GAO SAYS CHALLENGES REMAIN IN IRS FINANCIAL CONTROLS: While the Internal Revenue Service has made "great strides" in addressing financial management challenges and internal control deficiencies, a report from the Government Accountability Office stated that the service still faces substantial hurdles in that area.Citing audits of the IRS's 2004 and 2005 financials, the GAO report said that the service had to rely heavily on "resource-intensive compensating processes to prepare its financials," as a result of its inability to maintain effective internal controls.
Over 2005, the IRS implemented its new Integrated Financial System, which is designed to provide improved audit trails and more up-to-date information on such activities as travel, goods and services purchases, and budgeting. However, the GAO said that the service has lapsed on such issues as revenue collections and information security. The investigative arm of Congress said that it would monitor the IRS's progress in implementing 84 recommendations that remain open that the GAO had proposed during prior audits.
IRS ISSUES E-FILE GUIDANCE FOR CORPORATIONS, TEOS: The Internal Revenue Service has issued Notice 2005-88, which explains steps that large corporations and tax-exempt organizations can take to seek waivers from electronic filing requirements.
The notice establishes that taxpayers can generally request waivers from the electronic filing requirement where the taxpayer can't meet the requirements due to technology constraints, or where compliance with the requirements would result in undue financial burden on the taxpayer.
For tax years ending on or after Dec. 31, 2006, the electronic filing requirement will be expanded to include the tax year 2006 tax returns of corporations and tax-exempt organizations with $10 million or more in total assets.
In addition, private foundations and charitable trusts will be required to electronically file their Form 990-PF, regardless of asset size. Corporations and tax-exempt organizations outside of announced parameters may voluntarily electronically file.
IRS QUESTIONS CALIFORNIA CHURCH'S EXEMPT STATUS: In early November, Rector J. Edwin Bacon told parishioners at the All Saints Episcopal Church in Pasadena, Calif., that the Internal Revenue Service was examining the church for a possible violation of its nonprofit status.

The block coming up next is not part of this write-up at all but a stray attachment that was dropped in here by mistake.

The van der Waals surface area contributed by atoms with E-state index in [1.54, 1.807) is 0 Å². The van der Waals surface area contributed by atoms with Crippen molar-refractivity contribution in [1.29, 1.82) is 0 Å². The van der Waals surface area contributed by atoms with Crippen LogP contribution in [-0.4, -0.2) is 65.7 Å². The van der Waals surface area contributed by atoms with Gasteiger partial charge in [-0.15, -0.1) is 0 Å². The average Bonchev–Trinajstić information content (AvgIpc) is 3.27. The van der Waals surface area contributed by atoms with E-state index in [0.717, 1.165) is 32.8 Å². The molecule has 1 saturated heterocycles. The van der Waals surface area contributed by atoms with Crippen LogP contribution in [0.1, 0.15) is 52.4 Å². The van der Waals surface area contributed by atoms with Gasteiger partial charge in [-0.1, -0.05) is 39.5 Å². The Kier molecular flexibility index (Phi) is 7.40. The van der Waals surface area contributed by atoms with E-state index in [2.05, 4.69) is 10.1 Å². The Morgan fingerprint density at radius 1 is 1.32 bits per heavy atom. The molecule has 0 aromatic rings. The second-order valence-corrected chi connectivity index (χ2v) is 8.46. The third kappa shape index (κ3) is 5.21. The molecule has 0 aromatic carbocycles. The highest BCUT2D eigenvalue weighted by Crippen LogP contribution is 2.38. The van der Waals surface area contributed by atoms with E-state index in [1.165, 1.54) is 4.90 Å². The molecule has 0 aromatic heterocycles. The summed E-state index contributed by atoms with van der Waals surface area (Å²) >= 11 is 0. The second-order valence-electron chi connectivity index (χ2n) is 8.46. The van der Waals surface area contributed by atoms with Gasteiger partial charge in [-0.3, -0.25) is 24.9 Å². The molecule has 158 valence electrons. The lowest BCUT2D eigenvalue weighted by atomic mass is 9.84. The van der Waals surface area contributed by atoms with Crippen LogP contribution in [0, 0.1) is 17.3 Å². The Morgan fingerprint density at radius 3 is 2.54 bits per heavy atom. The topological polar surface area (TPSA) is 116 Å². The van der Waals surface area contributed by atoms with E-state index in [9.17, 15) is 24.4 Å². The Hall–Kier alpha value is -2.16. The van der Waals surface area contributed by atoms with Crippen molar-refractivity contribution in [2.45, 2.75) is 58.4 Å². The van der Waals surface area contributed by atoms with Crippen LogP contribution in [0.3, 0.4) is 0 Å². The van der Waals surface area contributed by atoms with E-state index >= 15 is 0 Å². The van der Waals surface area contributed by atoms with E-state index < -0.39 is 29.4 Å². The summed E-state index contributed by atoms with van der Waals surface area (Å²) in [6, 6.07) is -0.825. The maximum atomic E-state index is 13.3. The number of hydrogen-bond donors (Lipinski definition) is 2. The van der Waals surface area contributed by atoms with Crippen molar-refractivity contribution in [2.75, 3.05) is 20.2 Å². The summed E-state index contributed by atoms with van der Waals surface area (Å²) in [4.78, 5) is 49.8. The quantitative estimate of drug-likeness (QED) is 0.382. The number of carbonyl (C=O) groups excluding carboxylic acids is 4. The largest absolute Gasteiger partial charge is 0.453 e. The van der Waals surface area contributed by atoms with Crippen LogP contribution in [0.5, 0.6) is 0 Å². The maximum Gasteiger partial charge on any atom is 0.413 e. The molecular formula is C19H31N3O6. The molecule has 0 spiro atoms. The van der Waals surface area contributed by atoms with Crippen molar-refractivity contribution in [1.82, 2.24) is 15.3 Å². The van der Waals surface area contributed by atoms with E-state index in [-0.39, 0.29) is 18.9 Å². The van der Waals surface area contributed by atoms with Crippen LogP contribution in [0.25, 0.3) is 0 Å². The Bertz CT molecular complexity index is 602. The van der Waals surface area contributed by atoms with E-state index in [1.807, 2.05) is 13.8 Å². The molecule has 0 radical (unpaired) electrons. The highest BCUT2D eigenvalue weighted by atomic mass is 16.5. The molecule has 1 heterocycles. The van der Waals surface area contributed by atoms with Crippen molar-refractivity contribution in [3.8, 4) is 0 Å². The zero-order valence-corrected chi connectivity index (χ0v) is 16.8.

According to the IRS, the investigation is due to an antiwar sermon delivered by a former rector, George Regas, on the weekend before the 2004 election. In the sermon, which Regas prefaced by saying that he didn't intend to tell anyone how to vote, Regas imagined a debate between Jesus and candidates George W. Bush and John Kerry, and rebuked President Bush for the war in Iraq. The IRS has said that the sermon might have violated the ban on campaign intervention by nonprofits, including churches. The tax code bars nonprofits from endorsing or campaigning against candidates in an election.
The church has hired lawyers and will defend its own case. The investigation of All Saints is part of a yearlong investigation by the IRS into 100 nonprofit groups accused of promoting political candidates. The church is one of California's largest.
BAIL DENIED TO FORMER KPMG EXEC: Bail was denied to one of the former KPMG partners charged by the government in connection with the sale of allegedly fraudulent tax shelters. Called a flight risk by federal prosecutors, David Greenberg was the only defendant to be arrested by authorities. He has also been accused of falsifying documents, coaching a co-conspirator to lie to investigators, and misleading investigators about whether he had surrendered all his passports. If convicted, Greenberg could face more than 25 years in prison.
U.S. District Judge Lewis A. Kaplan said that he believed that Greenberg, 46, had expressed an intention to flee in the event of an indictment, and would have financed his flight with assets he placed in accounts created under his ex-wife's and father's names. While Greenberg's lawyer disputed the allegations, Kaplan pointed to Greenberg's 2004 formation of a limited liability company that now holds more than $11 million.
In October, a New York federal grand jury charged 19 defendants in the case with at least 39 counts of tax evasion and a single count of conspiracy to defraud the Internal Revenue Service. Earlier, KPMG agreed to pay $456 million to avoid prosecution over its sale of abusive tax shelters.
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